January 15, 2005
Re "Just Another General," editorial, Jan. 9: It is about time that a newspaper has finally taken a stand against Pakistani President Pervez Musharraf's illegitimate regime. A man who has come to power through a military coup and then spuriously justified his presidency by rigging two elections is no friend of democracy. I find it ironic that Washington invades countries and spends billions of dollars just to "spread democracy," yet overlooks Pakistan's dictatorship. I agree 100% with your profound statement that "the best thing for Pakistan now would be for him to let the [Pakistan People's Party]
February 17, 2005 |
If North Korea has, in fact, assembled an arsenal of six or eight nuclear weapons, so what? Well, for one thing, North Korea's forced entry into the nuclear club is likely to trigger a "cascade" of nuclear proliferation -- as the U.N. High-Level Panel on Threats, Challenges and Change termed it -- in Northeast Asia. To be sure, in the weeks ahead, Japan and South Korea will publicly reaffirm their nonnuclear status, but privately, officials there are almost certainly discussing their options.
December 23, 2003 |
Pakistani authorities said Monday that they were questioning Abdul Qadeer Khan, the father of Pakistan's atomic bomb, about possible links between the nuclear programs in their country and Iran. The interrogation comes after diplomats said last month that the International Atomic Energy Agency in Vienna was investigating information provided by Iran that linked some Pakistanis to Tehran's nuclear program.
May 24, 2004 |
As they race to dismantle a global black market in nuclear weapons components, U.S. authorities are focusing on an unusual case: an Orthodox Jew from Israel accused of trying to sell nuclear weapons parts to a business associate in Islamic Pakistan. Asher Karni, 50, currently a resident of South Africa, was arrested at Denver's international airport as he arrived with his wife and daughter for a New Year's ski vacation.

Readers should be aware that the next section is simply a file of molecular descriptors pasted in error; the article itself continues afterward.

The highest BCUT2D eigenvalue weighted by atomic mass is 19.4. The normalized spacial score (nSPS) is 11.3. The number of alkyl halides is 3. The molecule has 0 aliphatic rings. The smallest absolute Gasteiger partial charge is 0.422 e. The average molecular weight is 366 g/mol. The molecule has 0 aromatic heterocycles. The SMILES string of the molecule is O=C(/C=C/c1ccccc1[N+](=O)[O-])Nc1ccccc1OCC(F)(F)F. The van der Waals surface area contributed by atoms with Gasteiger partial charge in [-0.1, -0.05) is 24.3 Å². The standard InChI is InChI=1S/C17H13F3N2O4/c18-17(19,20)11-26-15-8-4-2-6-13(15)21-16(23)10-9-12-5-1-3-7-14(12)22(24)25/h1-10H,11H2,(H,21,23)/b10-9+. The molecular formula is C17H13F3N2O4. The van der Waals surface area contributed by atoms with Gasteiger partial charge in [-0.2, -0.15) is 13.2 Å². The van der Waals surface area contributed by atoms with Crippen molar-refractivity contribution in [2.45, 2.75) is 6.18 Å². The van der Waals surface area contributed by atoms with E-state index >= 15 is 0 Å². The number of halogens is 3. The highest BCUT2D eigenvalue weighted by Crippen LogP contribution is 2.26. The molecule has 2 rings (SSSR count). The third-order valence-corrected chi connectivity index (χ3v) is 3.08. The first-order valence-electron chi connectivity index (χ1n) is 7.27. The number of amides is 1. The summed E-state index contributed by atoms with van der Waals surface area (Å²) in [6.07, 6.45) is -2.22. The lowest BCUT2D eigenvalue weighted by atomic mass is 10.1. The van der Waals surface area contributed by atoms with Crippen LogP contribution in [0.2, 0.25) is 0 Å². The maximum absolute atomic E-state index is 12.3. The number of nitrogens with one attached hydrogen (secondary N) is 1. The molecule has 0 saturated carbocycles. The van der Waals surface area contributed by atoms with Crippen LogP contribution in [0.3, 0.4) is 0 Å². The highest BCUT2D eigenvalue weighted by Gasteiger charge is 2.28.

May 26, 2005 |
The International Atomic Energy Agency confirmed that Pakistan turned over uranium enrichment components Wednesday that could help solve one of the biggest mysteries in the inquiry on Iran's disputed nuclear program. Centrifuge components and uranium samples were flown from Pakistan to Vienna and handed over to the IAEA at its main laboratory, where they will be compared with suspicious traces of enriched uranium discovered in 2003 in Iran.
January 9, 2005
On Sept. 11, 2001, the main protector of the Taliban -- and Al Qaeda -- outside Afghanistan was the government of next-door Pakistan. But by the next day, President Pervez Musharraf had responded to Washington's "with us or against us" ultimatum by throwing in with the United States. Sort of. Musharraf then had been running Pakistan for two years, having seized power in a coup.
March 2, 2007
HERE WE GO AGAIN. Or do we? In 2002, the U.S. accused North Korea of having a secret program to enrich uranium for nuclear bombs. Alleging that the North had cheated on a deal agreed to eight years earlier, Washington cut off heavy fuel oil shipments. In response, Pyongyang accused the Bush administration of reneging on the deal, fired up its mothballed plutonium plant and, last fall, detonated an atomic bomb. Only now are U.S.
February 12, 2004 |
The government Wednesday formally accused four civilians and three retired military officers of helping pass components and plans for making nuclear weapons to Iran, Libya and North Korea. The scientists and former officers at Pakistan's main nuclear weapons lab were part of a black-market operation led by Abdul Qadeer Khan, the former head of Khan Research Laboratories, the government alleged in a written reply to a high court justice.
April 29, 2004 |
The Security Council unanimously adopted a resolution Wednesday requiring all nations to pass laws to help prevent the spread of weapons of mass destruction to terrorist groups. President Bush called on the United Nations in September to patch the holes in international treaties that don't cover black marketeers and rogue groups dealing in parts and technology for nuclear, chemical and biological weapons.
March 13, 2004 |
Iran took a step Friday toward confrontation with the United Nations nuclear watchdog by abruptly postponing a crucial round of inspections aimed at determining whether Tehran is trying to build a nuclear weapon. Next week's planned visit by inspectors from the U.N.'s International Atomic Energy Agency will be delayed for more than a month at the request of Iranian officials, said a diplomat close to the Vienna-based agency.